Competition is supposed to create superior value and better service for customers, but the airline industry is so unprofitable that competitors try to outdo each other by reversing the usual strategy of finding ways to give customers more for less. In a business that lost $9.4 billion in 2009 and is forecast to lose another $2.8 billion in 2010, airlines strive to give customers less while charging more.
That's why we see airlines taking away free food and creating all kinds of new fees for everything from exit-row seats in economy class to carry-on bags. For example, according to BloombergBusinessWeek, Continental (CAL) has stopped serving "free food in economy class on most domestic flights." And it boosted fees for "roomier exit-row seats" while copying other airlines who increased their checked bag fees.
One of the saddest examples of this decline in service and rising airfares is Midwest, which merged with Republic Airways Holdings (RJET) in 2009. (Republic also bought Frontier.) I fly Midwest at least once a year, and I used to enjoy their free gourmet meals with real silverware and cloth napkins, along with their freshly-baked chocolate chip cookies.
Over the years, Midwest wiped out the meals but kept serving those warm and chewy treats. According to respected travel writer Peter Greenberg, the Midwest brand is going away by October 2011, but he claims the cookies will remain. We'll see.
My solution would be to give the free market a helping hand -- by getting the government to spur start-up airlines that could take business from the under-performing industry giants.
The Most Profitable Distance Between Two Points: Southwest Airlines
If there was ever an example of the free market failing, the airline industry is it.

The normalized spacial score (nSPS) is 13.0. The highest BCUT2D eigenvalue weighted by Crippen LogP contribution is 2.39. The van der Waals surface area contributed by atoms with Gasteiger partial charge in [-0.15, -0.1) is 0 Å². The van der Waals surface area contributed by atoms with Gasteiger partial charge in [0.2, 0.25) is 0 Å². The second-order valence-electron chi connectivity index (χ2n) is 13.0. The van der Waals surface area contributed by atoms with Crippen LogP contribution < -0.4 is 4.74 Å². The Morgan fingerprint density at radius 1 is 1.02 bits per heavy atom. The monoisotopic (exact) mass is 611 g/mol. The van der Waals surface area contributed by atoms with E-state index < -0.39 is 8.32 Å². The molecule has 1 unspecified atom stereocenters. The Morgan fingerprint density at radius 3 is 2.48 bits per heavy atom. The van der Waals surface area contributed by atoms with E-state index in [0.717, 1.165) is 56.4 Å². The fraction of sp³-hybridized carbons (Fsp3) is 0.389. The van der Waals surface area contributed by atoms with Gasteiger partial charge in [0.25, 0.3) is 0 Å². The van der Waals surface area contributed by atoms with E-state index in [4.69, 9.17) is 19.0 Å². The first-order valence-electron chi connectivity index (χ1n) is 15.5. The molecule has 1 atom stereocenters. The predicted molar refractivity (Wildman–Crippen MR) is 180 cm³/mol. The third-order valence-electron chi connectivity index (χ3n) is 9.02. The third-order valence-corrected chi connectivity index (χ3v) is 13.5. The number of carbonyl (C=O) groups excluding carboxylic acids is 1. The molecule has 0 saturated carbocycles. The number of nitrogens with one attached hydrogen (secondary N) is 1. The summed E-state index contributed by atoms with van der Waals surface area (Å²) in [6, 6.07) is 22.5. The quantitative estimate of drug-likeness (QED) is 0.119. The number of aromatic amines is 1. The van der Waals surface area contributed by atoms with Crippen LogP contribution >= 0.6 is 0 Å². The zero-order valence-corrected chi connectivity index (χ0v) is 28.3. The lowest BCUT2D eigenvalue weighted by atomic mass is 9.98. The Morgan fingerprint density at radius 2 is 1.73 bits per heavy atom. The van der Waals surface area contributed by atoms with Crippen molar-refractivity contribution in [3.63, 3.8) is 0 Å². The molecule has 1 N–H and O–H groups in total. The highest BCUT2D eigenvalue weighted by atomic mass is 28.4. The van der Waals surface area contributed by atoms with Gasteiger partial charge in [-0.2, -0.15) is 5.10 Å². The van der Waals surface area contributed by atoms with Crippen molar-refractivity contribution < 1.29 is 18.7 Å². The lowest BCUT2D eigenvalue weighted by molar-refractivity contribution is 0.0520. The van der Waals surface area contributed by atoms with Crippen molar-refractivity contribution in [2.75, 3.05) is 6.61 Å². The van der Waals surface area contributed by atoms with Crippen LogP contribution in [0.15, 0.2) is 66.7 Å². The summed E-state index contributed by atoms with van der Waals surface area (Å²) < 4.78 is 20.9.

Ever since 1978, when airline industry routes and prices were deregulated, most industry participants have been competing on service, rather than price. According to BloombergBusinessWeek, thanks to government protected profits, airlines were unable to compete on price, so they instead boosted service -- giving away free alcohol to passengers while raising the pay of pilots, flight attendants, and mechanics. But they failed on the service front in at least one key point: routing: Airlines traditionally set up their routes using hub-and-spoke networks which required travelers flying from or to smaller airports to spend hours in big cities waiting for connecting flights.
Into this happy hub-and-spoke world of flowing booze and rising worker pay entered a disruptive force: Southwest Airlines (LUV), which introduced a different routing approach. Southwest's point-to-point routes let passengers fly directly from their departure cities to their destinations, without stopping in the middle at big-city airports and waiting for connecting flights.
Southwest has made a profit every year since it launched about 39 years ago, while the rest of the industry has largely lost money. As I wrote in a May 2008 article on DailyFinance's sister site, BloggingStocks, (as well as in my seventh book, Value Leadership), Southwest has many smart elements to its effective strategy, including flying point-to-point routes, flying to less-popular airports with lower gate and landing fees, hedging jet fuel prices, and hiring and coddling service-oriented workers who make customers happy.